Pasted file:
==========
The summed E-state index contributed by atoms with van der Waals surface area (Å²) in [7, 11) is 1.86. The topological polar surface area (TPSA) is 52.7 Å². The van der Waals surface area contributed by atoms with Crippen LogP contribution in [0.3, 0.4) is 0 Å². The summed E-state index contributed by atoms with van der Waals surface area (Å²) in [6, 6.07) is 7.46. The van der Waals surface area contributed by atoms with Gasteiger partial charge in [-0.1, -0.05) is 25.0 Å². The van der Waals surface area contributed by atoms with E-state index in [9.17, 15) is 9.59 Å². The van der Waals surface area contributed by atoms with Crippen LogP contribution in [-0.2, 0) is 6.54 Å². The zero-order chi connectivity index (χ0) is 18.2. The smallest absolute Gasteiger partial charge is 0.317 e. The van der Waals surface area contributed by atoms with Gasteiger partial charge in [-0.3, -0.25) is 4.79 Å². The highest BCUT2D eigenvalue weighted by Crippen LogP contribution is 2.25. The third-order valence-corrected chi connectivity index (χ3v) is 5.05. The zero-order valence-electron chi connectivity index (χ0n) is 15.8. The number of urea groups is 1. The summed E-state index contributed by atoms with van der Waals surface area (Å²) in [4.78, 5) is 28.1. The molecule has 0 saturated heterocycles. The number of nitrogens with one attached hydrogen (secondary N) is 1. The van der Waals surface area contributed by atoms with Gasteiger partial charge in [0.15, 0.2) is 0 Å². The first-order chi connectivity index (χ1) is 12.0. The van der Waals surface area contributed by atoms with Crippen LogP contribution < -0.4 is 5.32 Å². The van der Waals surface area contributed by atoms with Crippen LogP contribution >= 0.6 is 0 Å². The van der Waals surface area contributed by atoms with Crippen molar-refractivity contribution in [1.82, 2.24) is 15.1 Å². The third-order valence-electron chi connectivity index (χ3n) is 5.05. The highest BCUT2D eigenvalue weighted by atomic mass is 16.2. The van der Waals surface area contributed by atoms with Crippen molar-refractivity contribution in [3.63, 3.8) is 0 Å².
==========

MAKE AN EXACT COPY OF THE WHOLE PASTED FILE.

The summed E-state index contributed by atoms with van der Waals surface area (Å²) in [7, 11) is 1.86. The topological polar surface area (TPSA) is 52.7 Å². The van der Waals surface area contributed by atoms with Crippen LogP contribution in [0.3, 0.4) is 0 Å². The summed E-state index contributed by atoms with van der Waals surface area (Å²) in [6, 6.07) is 7.46. The van der Waals surface area contributed by atoms with Gasteiger partial charge in [-0.1, -0.05) is 25.0 Å². The van der Waals surface area contributed by atoms with E-state index in [9.17, 15) is 9.59 Å². The van der Waals surface area contributed by atoms with Crippen LogP contribution in [-0.2, 0) is 6.54 Å². The zero-order chi connectivity index (χ0) is 18.2. The smallest absolute Gasteiger partial charge is 0.317 e. The van der Waals surface area contributed by atoms with Gasteiger partial charge in [-0.3, -0.25) is 4.79 Å². The highest BCUT2D eigenvalue weighted by Crippen LogP contribution is 2.25. The third-order valence-corrected chi connectivity index (χ3v) is 5.05. The zero-order valence-electron chi connectivity index (χ0n) is 15.8. The number of urea groups is 1. The summed E-state index contributed by atoms with van der Waals surface area (Å²) in [4.78, 5) is 28.1. The molecule has 0 saturated heterocycles. The number of nitrogens with one attached hydrogen (secondary N) is 1. The van der Waals surface area contributed by atoms with Gasteiger partial charge in [0.15, 0.2) is 0 Å². The first-order chi connectivity index (χ1) is 12.0. The van der Waals surface area contributed by atoms with Crippen LogP contribution < -0.4 is 5.32 Å². The van der Waals surface area contributed by atoms with Crippen LogP contribution >= 0.6 is 0 Å². The van der Waals surface area contributed by atoms with Crippen molar-refractivity contribution in [1.82, 2.24) is 15.1 Å². The third-order valence-electron chi connectivity index (χ3n) is 5.05. The highest BCUT2D eigenvalue weighted by atomic mass is 16.2. The van der Waals surface area contributed by atoms with Crippen molar-refractivity contribution in [3.63, 3.8) is 0 Å².